2.Get Smarty. One of the things I didn’t mention earlier was the fact that Movable Type can publish both static and dynamic pages. Chad Everett takes advantage of the Smarty templating that Movable Type uses for dynamic publishing to create really handy pagination controls. Read more about his Smarty pagination over here.
3. Six static pages of entries and a link to archives. You can see this approach over at Serious Eats. Simply create six templates with eight entries on each and publish them to index1-5.html; be sure to offset the entries on the page in multiples of eight (offset=(8*page number)). At the bottom of each page is a hardcoded link to the previous page of entries. On the final page (in this example, index5.html) there’s a link to the archive listing where people can discover more content. This is a decent compromise for most needs: you get all the benefits of static publishing, very little of the performance impact, while still allowing users to discover your content (most don’t go further back than 3 or 4 anyhow).
4. Mark Carey’s Pagination Plugin. In his own words:
My goal here was to create a pagination plugin with high performance. I didn’t want it to slow down rebuilds, and I wanted pages to display for readers without delay. With these goals in mind, I decided to dynamically render pages 2, 3, 4, and so on. This means that unlike the default for most pages in Movable Type, pages 2+ are not static files that get published to your blog directories. They dynamically rendered by the plugin’s page viewer script. Note that this viewer script is Perl-based and does not use MT’s built-in PHP-based dynamic publishing system. The benefit of this is that you can virtually any plugin template tags in your paginated templates, and you don’t need to use PHP. So when someone views page 2, the script goes into action and builds the page and displays it.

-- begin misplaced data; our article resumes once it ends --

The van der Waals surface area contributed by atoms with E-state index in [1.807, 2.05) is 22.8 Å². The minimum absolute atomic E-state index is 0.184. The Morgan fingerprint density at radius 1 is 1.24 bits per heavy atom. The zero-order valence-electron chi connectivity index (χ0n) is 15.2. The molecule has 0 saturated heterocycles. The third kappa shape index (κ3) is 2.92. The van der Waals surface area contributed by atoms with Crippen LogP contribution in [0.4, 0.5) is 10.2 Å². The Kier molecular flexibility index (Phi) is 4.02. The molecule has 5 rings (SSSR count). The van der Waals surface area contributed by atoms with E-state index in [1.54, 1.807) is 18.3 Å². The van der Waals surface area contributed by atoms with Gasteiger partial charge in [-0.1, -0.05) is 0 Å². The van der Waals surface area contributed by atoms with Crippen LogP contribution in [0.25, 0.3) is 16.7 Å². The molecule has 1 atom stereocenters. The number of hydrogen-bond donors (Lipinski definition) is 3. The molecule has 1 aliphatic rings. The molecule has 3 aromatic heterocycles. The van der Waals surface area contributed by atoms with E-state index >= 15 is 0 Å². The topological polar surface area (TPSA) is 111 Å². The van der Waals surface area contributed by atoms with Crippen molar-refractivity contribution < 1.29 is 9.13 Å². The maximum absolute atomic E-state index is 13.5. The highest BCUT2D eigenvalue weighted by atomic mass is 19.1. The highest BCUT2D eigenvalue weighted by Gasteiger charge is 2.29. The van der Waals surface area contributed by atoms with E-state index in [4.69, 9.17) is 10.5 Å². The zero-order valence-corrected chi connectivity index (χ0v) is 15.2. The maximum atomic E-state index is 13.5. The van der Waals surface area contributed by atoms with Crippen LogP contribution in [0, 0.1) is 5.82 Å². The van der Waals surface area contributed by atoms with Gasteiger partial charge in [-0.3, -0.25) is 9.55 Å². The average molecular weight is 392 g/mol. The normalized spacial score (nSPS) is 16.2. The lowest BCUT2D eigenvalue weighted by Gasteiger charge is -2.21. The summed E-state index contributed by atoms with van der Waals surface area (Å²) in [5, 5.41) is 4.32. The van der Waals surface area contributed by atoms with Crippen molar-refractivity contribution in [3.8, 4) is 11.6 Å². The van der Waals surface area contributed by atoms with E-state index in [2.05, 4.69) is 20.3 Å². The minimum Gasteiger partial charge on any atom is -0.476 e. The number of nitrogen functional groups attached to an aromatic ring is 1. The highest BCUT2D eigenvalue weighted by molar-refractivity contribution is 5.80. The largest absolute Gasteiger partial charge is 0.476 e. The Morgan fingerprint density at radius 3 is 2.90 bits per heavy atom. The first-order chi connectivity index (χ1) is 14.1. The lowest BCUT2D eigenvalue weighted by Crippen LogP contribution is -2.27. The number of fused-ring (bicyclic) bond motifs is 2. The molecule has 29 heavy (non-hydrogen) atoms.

The Pagination plugin also supports caching for increased performance:
To speed up dynamic page views and reduce CPU/memory/database usage, Pagination supports (optional) page-level caching, powered by the Cache Block plugin. This means that once the plugins generates the HTML for “page 2”, it will store that in the cache for next time. And next time someone wants to see “page 2”, it can be quickly fetched from the cache.